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Case Basics
Docket No. 
Marcus Thornton
United States
(argued the cause for Petitioner)
(argued the cause for Respondent)
Facts of the Case 

Marcus Thornton was stopped after getting out of his vehicle by a police officer who had noticed that the license plate on Thornton's Lincoln Town Car belonged to a Chevy two-door car. During his conversation with Thornton, the officer asked if he could search him. During the search he found two bags of drugs. The officer arrested Thornton, then searched his vehicle (which Thornton had already exited by the time the police officer spoke with him, though the officer had seen him exit it). In the vehicle the officer found a gun.

Thornton was convicted of drug and firearms offenses. On appeal, he moved to have the gun dismissed as evidence because, he claimed, it had been found as the result of an unconstitutional search. He argued that the officer had contacted him after he had left the vehicle and that the search therefore did not fall within the "search incident to arrest" exception to the Fourth Amendment warrant requirement (the exception allows police to search the person being arrested and the area "within his immediate control").

A Fourth Circuit Court of Appeals panel rejected his argument, holding that requiring officers to signal their intent to arrest a person before he exited his vehicle would be dangerous because it would give him a chance to get any weapons in the vehicle or to use the vehicle to get away or run over the officers.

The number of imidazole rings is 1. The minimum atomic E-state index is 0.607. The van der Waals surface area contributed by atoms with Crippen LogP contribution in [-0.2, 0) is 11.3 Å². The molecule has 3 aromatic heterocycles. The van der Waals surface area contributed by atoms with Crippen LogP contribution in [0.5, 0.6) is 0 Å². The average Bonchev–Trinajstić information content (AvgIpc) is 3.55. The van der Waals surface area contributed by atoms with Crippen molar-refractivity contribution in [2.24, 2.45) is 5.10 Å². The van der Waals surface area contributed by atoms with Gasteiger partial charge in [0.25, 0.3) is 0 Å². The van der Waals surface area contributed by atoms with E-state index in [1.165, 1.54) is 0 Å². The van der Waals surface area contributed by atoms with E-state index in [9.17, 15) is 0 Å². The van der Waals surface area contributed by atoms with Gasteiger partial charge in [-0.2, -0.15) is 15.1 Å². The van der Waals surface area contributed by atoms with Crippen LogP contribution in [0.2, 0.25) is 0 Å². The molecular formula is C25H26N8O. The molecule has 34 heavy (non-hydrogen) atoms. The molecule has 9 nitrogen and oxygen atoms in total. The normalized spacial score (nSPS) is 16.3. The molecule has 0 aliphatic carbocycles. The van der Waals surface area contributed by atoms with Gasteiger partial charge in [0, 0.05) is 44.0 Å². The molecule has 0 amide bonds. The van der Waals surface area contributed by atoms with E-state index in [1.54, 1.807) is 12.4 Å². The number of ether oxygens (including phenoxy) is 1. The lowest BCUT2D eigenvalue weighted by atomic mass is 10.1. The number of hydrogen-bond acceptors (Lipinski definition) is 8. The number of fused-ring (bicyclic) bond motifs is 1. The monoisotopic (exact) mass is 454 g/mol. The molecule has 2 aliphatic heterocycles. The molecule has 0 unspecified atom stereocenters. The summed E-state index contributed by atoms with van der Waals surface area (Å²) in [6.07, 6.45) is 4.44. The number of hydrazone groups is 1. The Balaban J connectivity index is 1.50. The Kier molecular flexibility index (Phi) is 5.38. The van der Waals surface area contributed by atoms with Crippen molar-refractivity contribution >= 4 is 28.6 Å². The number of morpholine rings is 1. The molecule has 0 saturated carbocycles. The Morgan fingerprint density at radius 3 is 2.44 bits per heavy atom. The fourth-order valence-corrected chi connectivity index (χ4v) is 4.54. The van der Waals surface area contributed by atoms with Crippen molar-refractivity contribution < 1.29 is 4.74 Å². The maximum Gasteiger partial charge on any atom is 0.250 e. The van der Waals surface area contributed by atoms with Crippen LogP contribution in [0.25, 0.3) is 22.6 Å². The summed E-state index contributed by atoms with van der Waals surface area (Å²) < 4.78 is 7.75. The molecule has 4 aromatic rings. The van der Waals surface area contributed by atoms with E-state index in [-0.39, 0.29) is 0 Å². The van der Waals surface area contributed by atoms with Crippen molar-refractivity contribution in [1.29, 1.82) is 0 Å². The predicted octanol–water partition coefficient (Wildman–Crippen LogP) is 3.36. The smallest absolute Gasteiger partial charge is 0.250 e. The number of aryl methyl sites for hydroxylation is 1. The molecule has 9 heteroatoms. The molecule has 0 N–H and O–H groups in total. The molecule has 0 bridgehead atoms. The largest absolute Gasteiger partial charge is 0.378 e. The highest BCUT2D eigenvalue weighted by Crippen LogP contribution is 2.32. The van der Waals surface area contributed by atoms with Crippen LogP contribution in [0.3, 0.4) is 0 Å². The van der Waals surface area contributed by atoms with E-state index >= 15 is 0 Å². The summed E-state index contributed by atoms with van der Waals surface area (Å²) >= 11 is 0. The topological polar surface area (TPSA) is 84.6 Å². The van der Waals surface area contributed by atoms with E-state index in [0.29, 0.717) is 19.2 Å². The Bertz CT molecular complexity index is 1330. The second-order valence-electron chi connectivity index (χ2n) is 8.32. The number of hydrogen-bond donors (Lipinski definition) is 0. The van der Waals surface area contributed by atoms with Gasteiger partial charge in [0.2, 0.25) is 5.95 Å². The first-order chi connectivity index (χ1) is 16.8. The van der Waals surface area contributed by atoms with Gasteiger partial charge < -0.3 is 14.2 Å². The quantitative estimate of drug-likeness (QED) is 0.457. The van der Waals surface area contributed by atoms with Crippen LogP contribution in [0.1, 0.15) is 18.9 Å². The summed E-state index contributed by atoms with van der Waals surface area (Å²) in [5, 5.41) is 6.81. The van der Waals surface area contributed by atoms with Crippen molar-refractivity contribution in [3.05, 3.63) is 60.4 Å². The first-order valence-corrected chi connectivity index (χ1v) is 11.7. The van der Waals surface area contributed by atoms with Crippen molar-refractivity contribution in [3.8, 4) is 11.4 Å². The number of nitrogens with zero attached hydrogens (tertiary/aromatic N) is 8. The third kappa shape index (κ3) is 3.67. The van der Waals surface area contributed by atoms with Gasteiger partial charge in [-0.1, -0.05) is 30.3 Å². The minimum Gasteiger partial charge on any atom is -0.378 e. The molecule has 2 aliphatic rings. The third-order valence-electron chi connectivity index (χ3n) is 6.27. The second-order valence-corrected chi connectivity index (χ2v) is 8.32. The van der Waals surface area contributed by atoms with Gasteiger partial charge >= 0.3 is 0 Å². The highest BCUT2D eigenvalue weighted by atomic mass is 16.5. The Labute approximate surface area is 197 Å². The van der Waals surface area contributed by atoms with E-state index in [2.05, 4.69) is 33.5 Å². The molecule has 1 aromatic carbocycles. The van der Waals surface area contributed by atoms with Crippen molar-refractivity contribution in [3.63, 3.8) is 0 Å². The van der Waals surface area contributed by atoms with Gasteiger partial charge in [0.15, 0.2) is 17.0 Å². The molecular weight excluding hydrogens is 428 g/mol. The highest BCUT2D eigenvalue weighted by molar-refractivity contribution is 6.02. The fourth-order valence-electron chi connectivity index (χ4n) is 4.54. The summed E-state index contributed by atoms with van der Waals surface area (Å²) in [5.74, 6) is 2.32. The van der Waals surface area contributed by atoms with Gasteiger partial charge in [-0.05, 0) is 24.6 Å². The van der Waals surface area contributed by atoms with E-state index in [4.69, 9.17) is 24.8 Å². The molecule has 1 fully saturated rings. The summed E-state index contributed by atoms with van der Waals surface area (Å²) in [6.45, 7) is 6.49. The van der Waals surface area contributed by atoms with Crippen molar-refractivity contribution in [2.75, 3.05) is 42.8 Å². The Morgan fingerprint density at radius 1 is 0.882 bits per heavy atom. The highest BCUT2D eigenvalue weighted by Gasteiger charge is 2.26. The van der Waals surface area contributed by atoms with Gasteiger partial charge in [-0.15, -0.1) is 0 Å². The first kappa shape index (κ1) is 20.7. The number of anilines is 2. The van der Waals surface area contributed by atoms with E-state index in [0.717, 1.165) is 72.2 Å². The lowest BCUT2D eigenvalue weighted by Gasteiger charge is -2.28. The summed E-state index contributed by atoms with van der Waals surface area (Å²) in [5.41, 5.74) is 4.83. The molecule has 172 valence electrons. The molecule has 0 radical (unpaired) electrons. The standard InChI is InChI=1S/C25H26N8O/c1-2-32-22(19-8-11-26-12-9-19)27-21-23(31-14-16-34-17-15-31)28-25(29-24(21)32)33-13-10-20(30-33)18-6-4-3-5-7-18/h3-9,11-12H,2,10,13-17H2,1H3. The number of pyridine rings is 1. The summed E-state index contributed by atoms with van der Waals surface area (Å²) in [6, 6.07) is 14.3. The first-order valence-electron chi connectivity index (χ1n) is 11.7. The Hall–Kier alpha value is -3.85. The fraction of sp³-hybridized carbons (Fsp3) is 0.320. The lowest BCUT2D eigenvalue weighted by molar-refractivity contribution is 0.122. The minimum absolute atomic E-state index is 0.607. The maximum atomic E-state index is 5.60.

Under the "search incident to arrest" exception to the Fourth Amendment, may police search the vehicle of a person they have arrested if they did not make contact with him until after he left the vehicle?

Decision: 7 votes for United States, 2 vote(s) against
Legal provision: Amendment 4: Fourth Amendment

Yes. In a 7-to-2 decision, the Court ruled that forcing officers to decide whether a suspect had noticed them before exiting the car (with the understanding that only if he had could the car be searched) would be too subjective and leave officers uncertain of whether they could perform searches. Further, it found that weapons or contraband inside a vehicle could still be easily accessed by someone who had just exited it, providing the same reason for searching the vehicle that was present in cases where suspects were arrested while still inside it (that is, the possibility that illegal material would be destroyed or officers attacked with concealed weapons). Chief Justice Rehnquist, in the majority opinion, wrote, "Once an officer determines there is probable cause to make an arrest, it is reasonable to allow officers to ensure their safety and to preserve evidence by searching the entire passenger compartment."

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THORNTON v. UNITED STATES. The Oyez Project at IIT Chicago-Kent College of Law. 06 July 2015. <>.
THORNTON v. UNITED STATES, The Oyez Project at IIT Chicago-Kent College of Law, (last visited July 6, 2015).
"THORNTON v. UNITED STATES," The Oyez Project at IIT Chicago-Kent College of Law, accessed July 6, 2015,